A level playing field for EU health – an achievable future for patients and caregivers?

A look at how the EU is managing cross-border health and the impact its having under the 'Together for Health' strategy

In her closing statements at the Health Collaboration Summit held by the European Federation of Pharmaceutical Industries and Associations in October, the Secretary General of the European Patients Forum, Nicola Bedlington, emphasised the need for a level playing field between member states if patients, industry, health care providers and legislators alike were to address the challenges facing Europe’s health systems today.

In what resembled a direct answer to this plea, on December 10 the Director General of DG Health and Food Safety, European Commission, Xavier Prats Monné announced that they had reached an important milestone in their Cross-border Healthcare Directive. They have opened National Contact Points in every EU country offering people all the relevant information on patient rights and options in cross-boarder care.

What else indicates the increased interconnectivity in EU health systems?

The European Commission sites the following factors as indicating increased interconnectivity:

  • Patients getting healthcare across the EU
  • Health professionals working in different EU countries
  • Higher expectations for healthcare
  • New developments in health technologies.

It also mentions the following challenges, which it believes the National Contact Points are addressing:

  • Providing clear rules and reliable information to patients
  • Meeting patients’ expectations of the highest quality healthcare
  • Ensuring EU countries work closer together in the interest of patients
  • Clearing up years of legal uncertainty

And how does the Cross-border Healthcare Directive fit in the overall EU health strategy?

In the wider view of things, this European Commission Directive is a part of the EU Health Strategy  “Together for Health” adopted in 2007 that now also supports the current overarching Europe 2020 strategy. It is implemented by the Consumers, Health, Agriculture and Food Executive Agency which is currently administering the Third EU Health Programme with a budget of € 449.4 million. This third programme started in March 2014.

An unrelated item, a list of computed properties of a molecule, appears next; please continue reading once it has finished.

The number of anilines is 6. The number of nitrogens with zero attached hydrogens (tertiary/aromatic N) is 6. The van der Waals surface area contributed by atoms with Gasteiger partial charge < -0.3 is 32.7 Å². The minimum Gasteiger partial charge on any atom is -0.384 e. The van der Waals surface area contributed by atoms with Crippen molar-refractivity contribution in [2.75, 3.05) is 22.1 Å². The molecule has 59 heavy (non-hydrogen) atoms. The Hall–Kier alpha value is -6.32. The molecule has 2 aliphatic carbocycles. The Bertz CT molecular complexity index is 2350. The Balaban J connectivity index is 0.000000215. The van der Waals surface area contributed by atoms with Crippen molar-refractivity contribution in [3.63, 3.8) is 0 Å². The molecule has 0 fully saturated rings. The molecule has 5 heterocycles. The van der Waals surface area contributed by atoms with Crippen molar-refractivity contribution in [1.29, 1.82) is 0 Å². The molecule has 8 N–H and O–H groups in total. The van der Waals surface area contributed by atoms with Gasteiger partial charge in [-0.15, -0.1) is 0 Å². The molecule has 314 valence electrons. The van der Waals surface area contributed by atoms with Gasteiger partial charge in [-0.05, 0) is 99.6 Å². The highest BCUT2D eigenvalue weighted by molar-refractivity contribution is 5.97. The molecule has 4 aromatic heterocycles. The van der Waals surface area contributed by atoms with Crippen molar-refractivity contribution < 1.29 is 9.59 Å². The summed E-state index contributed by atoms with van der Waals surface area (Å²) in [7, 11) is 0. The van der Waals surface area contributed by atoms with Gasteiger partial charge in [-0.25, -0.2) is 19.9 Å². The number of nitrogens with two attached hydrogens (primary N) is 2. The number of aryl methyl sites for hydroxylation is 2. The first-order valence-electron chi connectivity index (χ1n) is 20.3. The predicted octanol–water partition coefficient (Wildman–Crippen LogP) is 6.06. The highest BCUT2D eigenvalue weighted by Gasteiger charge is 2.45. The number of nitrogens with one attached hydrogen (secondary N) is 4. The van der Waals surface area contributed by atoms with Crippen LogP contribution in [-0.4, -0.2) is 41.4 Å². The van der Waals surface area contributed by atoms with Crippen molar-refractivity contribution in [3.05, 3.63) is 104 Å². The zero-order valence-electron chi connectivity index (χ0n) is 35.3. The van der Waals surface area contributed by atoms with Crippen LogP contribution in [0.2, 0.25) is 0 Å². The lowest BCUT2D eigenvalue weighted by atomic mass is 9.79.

Is it having an impact? What do the EU health statistics say?

With these seemingly dizzying figures and a dedicated directive, interconnectivity and reduced inequality in health across the EU looks hopeful but is it reflected in health statistics? The following key findings from the 2014 OECD report ‘Health at a Glance: Europe 2014’* show that further work is needed and that maybe it’s too early to say:

Key Findings

  • Life expectancy continues to increase in the EU, reaching 79.2 years on average in 2012 (82.2 years for women and 76.1 for men) – an increase of 5.1 years since 1990. However, inequalities persist with a gap of 8.4 years between the highest and lowest Member State.
  • Between 2009 and 2012 health spending in real terms (adjusted for inflation) decreased by 0.6% per year on average. This was due to cuts in health workforce and salaries, reductions in fees paid to health providers, lower pharmaceutical prices, and increased patient co-payments.
  • Since 2000, the number of doctors per capita has increased in all EU countries except for France where it has remained stable. The number of practising nurses has also increased in all but two Member States.
  • There are wide variations across EU countries in waiting times for non-emergency surgical interventions. While some countries have made progress in reducing waiting times over the past few years, in other countries such as Portugal and Spain, they have started to rise.
  • Patients are increasingly moving across borders to pursue medical treatment. Both imports and exports of health care services have grown in most EU countries between 2007 and 2012. Patient mobility in Europe may see further growth as a result of the entry into force in 2013 of the EU Directive on Cross-border healthcare , which supports patients in exercising their right to cross-border healthcare and promotes co-operation between health systems.
  • Smoking rates stand at an average of 22.8% in the EU (2012 data) – a 12% reduction since 2002.
  • The EU has the highest level of alcohol consumption in the world – average of 10.1 litres per person. The countries with the highest level of consumption are Lithuania, Estonia and Austria, and the lowest are Italy, Sweden and Malta.
  • Overweight and obesity is increasing in the EU. 53% of adults in the EU are now either overweight or obese. Obesity, which presents even greater health risks than being overweight currently affects one in six adults (16.7%) in the EU, an increase from one in eight a decade ago. However, there are considerable variations between countries.

* OECD (2014), Health at a Glance: Europe 2014, OECD Publishing.

Share it on social media

Leave a Reply